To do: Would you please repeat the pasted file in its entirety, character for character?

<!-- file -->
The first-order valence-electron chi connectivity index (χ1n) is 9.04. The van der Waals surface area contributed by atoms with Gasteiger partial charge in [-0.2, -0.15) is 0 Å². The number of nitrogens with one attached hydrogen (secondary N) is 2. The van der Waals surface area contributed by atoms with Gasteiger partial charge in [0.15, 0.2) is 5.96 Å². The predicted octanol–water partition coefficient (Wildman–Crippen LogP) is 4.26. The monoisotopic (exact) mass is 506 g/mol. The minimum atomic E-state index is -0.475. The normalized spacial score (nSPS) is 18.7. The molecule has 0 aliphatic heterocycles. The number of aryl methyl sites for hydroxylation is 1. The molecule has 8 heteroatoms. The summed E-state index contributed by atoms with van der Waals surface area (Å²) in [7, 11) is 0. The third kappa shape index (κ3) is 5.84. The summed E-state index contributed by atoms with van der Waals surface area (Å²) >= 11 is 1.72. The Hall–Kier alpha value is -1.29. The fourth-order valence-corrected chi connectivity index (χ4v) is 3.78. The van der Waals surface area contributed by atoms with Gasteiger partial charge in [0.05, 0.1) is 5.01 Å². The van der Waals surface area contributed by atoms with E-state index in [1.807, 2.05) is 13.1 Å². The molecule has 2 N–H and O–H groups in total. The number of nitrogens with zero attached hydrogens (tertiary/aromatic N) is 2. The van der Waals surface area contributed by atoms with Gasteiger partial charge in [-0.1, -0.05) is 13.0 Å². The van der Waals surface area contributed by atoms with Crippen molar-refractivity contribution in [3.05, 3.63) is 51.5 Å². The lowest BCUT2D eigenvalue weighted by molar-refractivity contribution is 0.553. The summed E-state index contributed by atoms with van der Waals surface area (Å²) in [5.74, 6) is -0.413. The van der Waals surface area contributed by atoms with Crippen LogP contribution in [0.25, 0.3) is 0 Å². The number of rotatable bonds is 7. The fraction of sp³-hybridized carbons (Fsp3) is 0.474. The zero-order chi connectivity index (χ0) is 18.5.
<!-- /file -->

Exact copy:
The first-order valence-electron chi connectivity index (χ1n) is 9.04. The van der Waals surface area contributed by atoms with Gasteiger partial charge in [-0.2, -0.15) is 0 Å². The number of nitrogens with one attached hydrogen (secondary N) is 2. The van der Waals surface area contributed by atoms with Gasteiger partial charge in [0.15, 0.2) is 5.96 Å². The predicted octanol–water partition coefficient (Wildman–Crippen LogP) is 4.26. The monoisotopic (exact) mass is 506 g/mol. The minimum atomic E-state index is -0.475. The normalized spacial score (nSPS) is 18.7. The molecule has 0 aliphatic heterocycles. The number of aryl methyl sites for hydroxylation is 1. The molecule has 8 heteroatoms. The summed E-state index contributed by atoms with van der Waals surface area (Å²) in [7, 11) is 0. The third kappa shape index (κ3) is 5.84. The summed E-state index contributed by atoms with van der Waals surface area (Å²) >= 11 is 1.72. The Hall–Kier alpha value is -1.29. The fourth-order valence-corrected chi connectivity index (χ4v) is 3.78. The van der Waals surface area contributed by atoms with Gasteiger partial charge in [0.05, 0.1) is 5.01 Å². The van der Waals surface area contributed by atoms with E-state index in [1.807, 2.05) is 13.1 Å². The molecule has 2 N–H and O–H groups in total. The number of nitrogens with zero attached hydrogens (tertiary/aromatic N) is 2. The van der Waals surface area contributed by atoms with Gasteiger partial charge in [-0.1, -0.05) is 13.0 Å². The van der Waals surface area contributed by atoms with Crippen molar-refractivity contribution in [3.05, 3.63) is 51.5 Å². The lowest BCUT2D eigenvalue weighted by molar-refractivity contribution is 0.553. The summed E-state index contributed by atoms with van der Waals surface area (Å²) in [5.74, 6) is -0.413. The van der Waals surface area contributed by atoms with Crippen LogP contribution in [0.25, 0.3) is 0 Å². The number of rotatable bonds is 7. The fraction of sp³-hybridized carbons (Fsp3) is 0.474. The zero-order chi connectivity index (χ0) is 18.5.